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Study of the variability in chemical composition of bark layers of Quercus Suber L. from different production areas

Cork is the bark of the cork oak tree (Quercus suber L), a renewable and biodegradable raw bioresource concentrated mainly in the Mediterranean region. Development of its potential uses as a biosorbent will require the investigation of its chemical composition; such information can be of help to understand its interactions with organic pollutants. The present study investigates the summative chemical composition of three bark layers (back, cork, and belly) of five Spanish cork samples and one cork sample from Portugal. Suberin was the main component in all the samples (21.1 to 53.1%), followed by lignin (14.8 to 31%), holocellulose (2.3 to 33.6%), extractives (7.3 to 20.4%), and ash (0.4 to 3.3%). The Kruskal-Wallis test was used to determine whether the variations in chemical composition with respect to the production area and bark layers were significant. The results indicate that, with respect to the bark layer, significant differences were found only for suberin and holocellulose contents: they were higher in the belly and cork than in the back. Based on the results presented, cork is a material with a lot of potential because of its heterogeneity in chemical composition

© BioResources, 2011, vol. 6, núm. 2, p. 1806-1815

North Carolina State University

Author: Jové, Patricia
Olivella Costa, Àngels
Cano, Laura
Date: 2011
Abstract: Cork is the bark of the cork oak tree (Quercus suber L), a renewable and biodegradable raw bioresource concentrated mainly in the Mediterranean region. Development of its potential uses as a biosorbent will require the investigation of its chemical composition; such information can be of help to understand its interactions with organic pollutants. The present study investigates the summative chemical composition of three bark layers (back, cork, and belly) of five Spanish cork samples and one cork sample from Portugal. Suberin was the main component in all the samples (21.1 to 53.1%), followed by lignin (14.8 to 31%), holocellulose (2.3 to 33.6%), extractives (7.3 to 20.4%), and ash (0.4 to 3.3%). The Kruskal-Wallis test was used to determine whether the variations in chemical composition with respect to the production area and bark layers were significant. The results indicate that, with respect to the bark layer, significant differences were found only for suberin and holocellulose contents: they were higher in the belly and cork than in the back. Based on the results presented, cork is a material with a lot of potential because of its heterogeneity in chemical composition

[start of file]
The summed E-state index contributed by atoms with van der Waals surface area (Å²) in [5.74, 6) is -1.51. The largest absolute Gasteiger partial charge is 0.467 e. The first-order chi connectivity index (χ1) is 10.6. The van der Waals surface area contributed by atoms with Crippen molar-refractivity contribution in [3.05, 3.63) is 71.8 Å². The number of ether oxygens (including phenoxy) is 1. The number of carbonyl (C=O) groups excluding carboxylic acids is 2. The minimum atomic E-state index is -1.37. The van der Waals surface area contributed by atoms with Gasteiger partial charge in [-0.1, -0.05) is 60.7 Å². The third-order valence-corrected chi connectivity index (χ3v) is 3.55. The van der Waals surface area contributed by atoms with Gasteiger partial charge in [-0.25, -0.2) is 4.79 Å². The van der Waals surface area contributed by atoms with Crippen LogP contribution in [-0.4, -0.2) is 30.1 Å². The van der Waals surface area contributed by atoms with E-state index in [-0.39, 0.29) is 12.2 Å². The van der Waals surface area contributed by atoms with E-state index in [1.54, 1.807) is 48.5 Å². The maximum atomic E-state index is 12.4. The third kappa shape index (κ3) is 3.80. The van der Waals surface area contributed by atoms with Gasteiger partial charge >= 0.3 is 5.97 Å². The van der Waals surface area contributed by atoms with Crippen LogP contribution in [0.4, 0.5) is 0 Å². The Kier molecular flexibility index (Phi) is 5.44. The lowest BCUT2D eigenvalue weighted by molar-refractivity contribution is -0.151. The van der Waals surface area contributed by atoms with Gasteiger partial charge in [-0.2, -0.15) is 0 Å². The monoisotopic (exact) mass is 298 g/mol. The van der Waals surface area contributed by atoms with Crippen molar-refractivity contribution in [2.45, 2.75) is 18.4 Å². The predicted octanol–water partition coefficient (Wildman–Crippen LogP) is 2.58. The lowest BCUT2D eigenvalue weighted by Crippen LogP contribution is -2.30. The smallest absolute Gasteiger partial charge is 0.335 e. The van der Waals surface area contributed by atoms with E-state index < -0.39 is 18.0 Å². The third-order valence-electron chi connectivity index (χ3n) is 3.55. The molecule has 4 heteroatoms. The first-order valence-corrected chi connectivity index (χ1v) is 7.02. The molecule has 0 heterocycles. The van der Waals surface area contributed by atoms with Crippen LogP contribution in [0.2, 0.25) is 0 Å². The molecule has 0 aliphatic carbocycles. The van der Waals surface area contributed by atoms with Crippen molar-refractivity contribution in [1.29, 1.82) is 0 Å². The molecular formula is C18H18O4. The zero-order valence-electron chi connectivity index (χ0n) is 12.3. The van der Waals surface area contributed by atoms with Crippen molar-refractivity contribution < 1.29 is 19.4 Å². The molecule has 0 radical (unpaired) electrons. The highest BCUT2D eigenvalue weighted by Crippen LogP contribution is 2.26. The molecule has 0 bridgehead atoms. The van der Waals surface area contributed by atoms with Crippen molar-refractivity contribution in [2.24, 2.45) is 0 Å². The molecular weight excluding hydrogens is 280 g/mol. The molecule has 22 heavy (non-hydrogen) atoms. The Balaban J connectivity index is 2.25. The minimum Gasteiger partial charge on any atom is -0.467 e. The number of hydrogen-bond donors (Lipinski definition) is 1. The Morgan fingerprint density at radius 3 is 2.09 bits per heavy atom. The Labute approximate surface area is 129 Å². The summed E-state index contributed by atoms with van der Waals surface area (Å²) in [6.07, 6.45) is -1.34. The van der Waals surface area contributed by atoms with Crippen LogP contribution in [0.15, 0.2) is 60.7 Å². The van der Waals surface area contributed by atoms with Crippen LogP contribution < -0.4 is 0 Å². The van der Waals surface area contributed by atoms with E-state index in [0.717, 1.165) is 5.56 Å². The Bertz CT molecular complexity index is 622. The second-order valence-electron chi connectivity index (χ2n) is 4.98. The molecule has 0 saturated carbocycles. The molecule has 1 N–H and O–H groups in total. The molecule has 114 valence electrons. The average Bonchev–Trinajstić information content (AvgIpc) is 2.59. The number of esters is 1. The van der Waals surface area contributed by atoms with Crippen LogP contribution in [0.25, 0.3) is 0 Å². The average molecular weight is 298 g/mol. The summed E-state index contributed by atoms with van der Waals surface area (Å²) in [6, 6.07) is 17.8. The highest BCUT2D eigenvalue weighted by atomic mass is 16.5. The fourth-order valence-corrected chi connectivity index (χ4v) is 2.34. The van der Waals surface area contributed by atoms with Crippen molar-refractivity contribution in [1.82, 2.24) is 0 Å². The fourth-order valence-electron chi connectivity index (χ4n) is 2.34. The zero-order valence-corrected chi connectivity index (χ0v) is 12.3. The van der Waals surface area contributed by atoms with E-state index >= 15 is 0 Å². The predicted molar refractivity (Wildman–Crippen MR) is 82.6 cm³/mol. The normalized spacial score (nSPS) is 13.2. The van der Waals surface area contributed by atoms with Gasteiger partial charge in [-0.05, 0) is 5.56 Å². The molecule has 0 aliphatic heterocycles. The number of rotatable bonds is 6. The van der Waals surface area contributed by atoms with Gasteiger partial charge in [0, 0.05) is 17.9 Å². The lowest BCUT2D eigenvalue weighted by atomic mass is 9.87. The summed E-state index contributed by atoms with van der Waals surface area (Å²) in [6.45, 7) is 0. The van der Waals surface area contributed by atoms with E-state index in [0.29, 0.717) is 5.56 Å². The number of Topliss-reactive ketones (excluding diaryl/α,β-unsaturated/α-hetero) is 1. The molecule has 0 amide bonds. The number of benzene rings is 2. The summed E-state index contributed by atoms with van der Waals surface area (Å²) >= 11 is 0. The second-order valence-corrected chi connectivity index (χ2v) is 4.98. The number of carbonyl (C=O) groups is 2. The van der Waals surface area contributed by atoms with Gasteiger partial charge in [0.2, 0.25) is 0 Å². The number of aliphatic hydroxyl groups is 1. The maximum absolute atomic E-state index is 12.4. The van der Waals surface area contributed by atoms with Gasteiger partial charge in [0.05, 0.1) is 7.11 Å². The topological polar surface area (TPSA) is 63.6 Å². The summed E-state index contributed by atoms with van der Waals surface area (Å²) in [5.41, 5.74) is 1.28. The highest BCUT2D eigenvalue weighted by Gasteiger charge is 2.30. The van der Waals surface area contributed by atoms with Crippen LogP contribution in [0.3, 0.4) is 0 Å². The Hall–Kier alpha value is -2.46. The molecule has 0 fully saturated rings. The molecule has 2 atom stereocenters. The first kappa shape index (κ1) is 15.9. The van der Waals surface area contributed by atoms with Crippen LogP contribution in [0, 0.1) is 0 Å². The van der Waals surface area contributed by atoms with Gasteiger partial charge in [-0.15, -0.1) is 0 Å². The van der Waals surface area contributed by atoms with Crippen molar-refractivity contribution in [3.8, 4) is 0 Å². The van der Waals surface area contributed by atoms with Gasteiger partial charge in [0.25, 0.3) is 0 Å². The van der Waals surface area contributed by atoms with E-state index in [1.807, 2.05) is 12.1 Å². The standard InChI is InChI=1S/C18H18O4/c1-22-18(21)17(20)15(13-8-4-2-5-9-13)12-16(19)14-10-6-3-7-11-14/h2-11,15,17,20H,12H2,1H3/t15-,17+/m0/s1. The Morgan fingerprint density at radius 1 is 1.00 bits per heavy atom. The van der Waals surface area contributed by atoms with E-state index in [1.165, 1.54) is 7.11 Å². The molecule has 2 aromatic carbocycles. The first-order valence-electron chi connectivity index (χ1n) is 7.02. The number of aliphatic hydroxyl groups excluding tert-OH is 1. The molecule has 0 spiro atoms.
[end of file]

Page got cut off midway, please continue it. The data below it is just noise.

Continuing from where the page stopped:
Format: application/pdf
ISSN: 1930-2126
Document access: http://hdl.handle.net/10256/8407
Language: eng
Publisher: North Carolina State University
Collection: Reproducció digital del document publicat a: http://ojs.cnr.ncsu.edu/index.php/BioRes/article/view/BioRes_06_2_1806_Jove_OC_Variability_Comp_Quercus_Cork/961
Articles publicats (D-Q)
Is part of: © BioResources, 2011, vol. 6, núm. 2, p. 1806-1815
Rights: Tots els drets reservats
Subject: Suro -- Anàlisi
Cork -- Analysis
Title: Study of the variability in chemical composition of bark layers of Quercus Suber L. from different production areas
Type: info:eu-repo/semantics/article
Repository: DUGiDocs

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